Populorum Progressio 47: A World Of Free People

Economic activity, even rooted in a greater good for all, is not sufficient.

47. But these efforts, as well as public and private allocations of gifts, loans and investments, are not enough. It is not just a question of eliminating hunger and reducing poverty. It is not just a question of fighting wretched conditions, though this is an urgent and necessary task. It involves building a human community where (people) can live truly human lives, free from discrimination on account of race, religion or nationality, free from servitude to other (persons) or to natural forces which they cannot yet control satisfactorily. It involves building a human community where liberty is not an idle word, where the needy Lazarus can sit down with the rich man at the same banquet table. (Cf. Luke 16:19-31)

Pope Paul VI speaks here of something summed up in two words: human dignity. In the parable cited, Jesus illustrates the final end for someone best with need. Lazarus finds a place of honor with the most honored patriarch. The rich man is far off, and in pain.

To be sure, it is not just to gesture to that far off parable and suggest that in the end, everyone gets their just desserts at the banquet table. Or away from it. The urging of the present is to look deeper into oneself and check one’s actions and  inactions.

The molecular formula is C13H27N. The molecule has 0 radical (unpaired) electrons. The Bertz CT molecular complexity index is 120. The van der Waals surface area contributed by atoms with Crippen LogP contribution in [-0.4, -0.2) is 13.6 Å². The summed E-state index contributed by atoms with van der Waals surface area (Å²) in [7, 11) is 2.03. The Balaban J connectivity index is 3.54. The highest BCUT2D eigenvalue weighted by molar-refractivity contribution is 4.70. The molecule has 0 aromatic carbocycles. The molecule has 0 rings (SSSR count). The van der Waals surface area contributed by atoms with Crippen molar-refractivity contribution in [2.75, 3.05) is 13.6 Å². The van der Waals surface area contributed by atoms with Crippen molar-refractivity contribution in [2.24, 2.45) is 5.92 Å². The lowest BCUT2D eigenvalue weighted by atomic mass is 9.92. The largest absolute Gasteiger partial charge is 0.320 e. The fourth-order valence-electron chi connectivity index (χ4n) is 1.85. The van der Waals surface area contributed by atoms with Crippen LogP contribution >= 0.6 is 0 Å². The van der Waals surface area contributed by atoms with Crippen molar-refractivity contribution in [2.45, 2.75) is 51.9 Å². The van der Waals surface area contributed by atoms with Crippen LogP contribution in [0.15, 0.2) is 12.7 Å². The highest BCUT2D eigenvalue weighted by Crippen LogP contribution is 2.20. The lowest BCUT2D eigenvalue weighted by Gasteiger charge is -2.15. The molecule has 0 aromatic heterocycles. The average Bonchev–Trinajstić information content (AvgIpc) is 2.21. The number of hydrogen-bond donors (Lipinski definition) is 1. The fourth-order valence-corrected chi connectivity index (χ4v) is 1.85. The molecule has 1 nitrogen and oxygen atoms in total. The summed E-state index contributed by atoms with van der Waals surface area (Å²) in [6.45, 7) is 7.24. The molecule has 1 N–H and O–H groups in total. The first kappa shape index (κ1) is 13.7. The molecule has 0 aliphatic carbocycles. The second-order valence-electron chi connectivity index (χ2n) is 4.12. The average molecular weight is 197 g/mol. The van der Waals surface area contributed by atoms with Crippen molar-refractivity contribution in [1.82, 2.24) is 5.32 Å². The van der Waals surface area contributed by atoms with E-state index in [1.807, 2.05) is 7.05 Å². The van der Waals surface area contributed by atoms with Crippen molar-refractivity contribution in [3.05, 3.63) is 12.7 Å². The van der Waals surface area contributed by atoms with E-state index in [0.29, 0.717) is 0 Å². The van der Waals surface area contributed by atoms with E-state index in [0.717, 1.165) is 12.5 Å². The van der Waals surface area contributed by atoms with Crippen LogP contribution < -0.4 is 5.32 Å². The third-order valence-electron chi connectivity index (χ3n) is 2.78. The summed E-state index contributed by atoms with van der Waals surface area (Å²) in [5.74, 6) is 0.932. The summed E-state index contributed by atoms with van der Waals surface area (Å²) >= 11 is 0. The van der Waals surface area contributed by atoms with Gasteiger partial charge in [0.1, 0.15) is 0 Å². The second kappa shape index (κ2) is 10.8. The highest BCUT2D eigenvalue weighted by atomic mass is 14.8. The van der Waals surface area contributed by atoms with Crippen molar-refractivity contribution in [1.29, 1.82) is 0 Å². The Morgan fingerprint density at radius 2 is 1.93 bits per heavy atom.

On the part of the rich, it calls for great generosity, willing sacrifice and diligent effort. Each (person) must examine (their) conscience, which sounds a new call in our present times. Is (a person) prepared to support, at (their) own expense, projects and undertakings designed to help the needy? Is (a person) prepared to pay higher taxes so that public authorities may expand their efforts in the work of development? Is (a person) prepared to pay more for imported goods, so that the foreign producer may make a fairer profit? Is (a person) prepared to emigrate from (a) homeland if necessary and if … young, in order to help the emerging nations?

Many people of the sixties were indeed willing to do this, for a set amount of time, and a few permanently. Is that less of a case today?

This encyclical letter is © Copyright – Libreria Editrice Vaticana, and can be found in its entirety at this link.

The image is of Lady Justice at the Central Criminal Court of London.

About catholicsensibility

Todd lives in Minnesota, serving a Catholic parish as a lay minister.
This entry was posted in Populorum Progressio, social justice. Bookmark the permalink.

Leave a Reply

Fill in your details below or click an icon to log in:

WordPress.com Logo

You are commenting using your WordPress.com account. Log Out /  Change )

Facebook photo

You are commenting using your Facebook account. Log Out /  Change )

Connecting to %s